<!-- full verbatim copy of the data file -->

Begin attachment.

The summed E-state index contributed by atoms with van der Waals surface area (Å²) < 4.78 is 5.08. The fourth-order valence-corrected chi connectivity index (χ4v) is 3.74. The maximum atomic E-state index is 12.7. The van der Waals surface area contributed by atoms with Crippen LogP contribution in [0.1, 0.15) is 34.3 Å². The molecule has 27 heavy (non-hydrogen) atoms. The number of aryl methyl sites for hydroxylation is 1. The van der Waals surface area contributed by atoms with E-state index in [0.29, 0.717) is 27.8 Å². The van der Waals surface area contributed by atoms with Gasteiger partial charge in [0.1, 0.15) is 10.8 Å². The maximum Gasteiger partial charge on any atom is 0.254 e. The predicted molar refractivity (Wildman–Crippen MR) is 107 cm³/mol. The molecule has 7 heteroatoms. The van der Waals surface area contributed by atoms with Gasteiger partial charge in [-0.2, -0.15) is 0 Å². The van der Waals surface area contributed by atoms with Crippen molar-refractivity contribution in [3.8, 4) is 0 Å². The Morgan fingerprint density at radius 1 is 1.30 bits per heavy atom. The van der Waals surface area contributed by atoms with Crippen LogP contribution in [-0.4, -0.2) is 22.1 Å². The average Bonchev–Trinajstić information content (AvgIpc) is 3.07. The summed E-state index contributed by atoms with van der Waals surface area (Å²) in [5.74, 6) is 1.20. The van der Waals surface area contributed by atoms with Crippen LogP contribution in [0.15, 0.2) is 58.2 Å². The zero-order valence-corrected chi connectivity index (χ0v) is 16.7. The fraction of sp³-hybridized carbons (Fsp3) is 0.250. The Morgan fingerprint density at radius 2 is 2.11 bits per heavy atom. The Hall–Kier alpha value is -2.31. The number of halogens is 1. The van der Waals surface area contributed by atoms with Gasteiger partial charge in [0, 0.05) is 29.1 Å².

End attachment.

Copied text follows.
The summed E-state index contributed by atoms with van der Waals surface area (Å²) < 4.78 is 5.08. The fourth-order valence-corrected chi connectivity index (χ4v) is 3.74. The maximum atomic E-state index is 12.7. The van der Waals surface area contributed by atoms with Crippen LogP contribution in [0.1, 0.15) is 34.3 Å². The molecule has 27 heavy (non-hydrogen) atoms. The number of aryl methyl sites for hydroxylation is 1. The van der Waals surface area contributed by atoms with E-state index in [0.29, 0.717) is 27.8 Å². The van der Waals surface area contributed by atoms with Gasteiger partial charge in [0.1, 0.15) is 10.8 Å². The maximum Gasteiger partial charge on any atom is 0.254 e. The predicted molar refractivity (Wildman–Crippen MR) is 107 cm³/mol. The molecule has 7 heteroatoms. The van der Waals surface area contributed by atoms with Gasteiger partial charge in [-0.2, -0.15) is 0 Å². The van der Waals surface area contributed by atoms with Crippen molar-refractivity contribution in [3.8, 4) is 0 Å². The Morgan fingerprint density at radius 1 is 1.30 bits per heavy atom. The van der Waals surface area contributed by atoms with Crippen LogP contribution in [-0.4, -0.2) is 22.1 Å². The average Bonchev–Trinajstić information content (AvgIpc) is 3.07. The summed E-state index contributed by atoms with van der Waals surface area (Å²) in [5.74, 6) is 1.20. The van der Waals surface area contributed by atoms with Crippen LogP contribution in [0.15, 0.2) is 58.2 Å². The zero-order valence-corrected chi connectivity index (χ0v) is 16.7. The fraction of sp³-hybridized carbons (Fsp3) is 0.250. The Morgan fingerprint density at radius 2 is 2.11 bits per heavy atom. The Hall–Kier alpha value is -2.31. The number of halogens is 1. The van der Waals surface area contributed by atoms with Gasteiger partial charge in [0, 0.05) is 29.1 Å².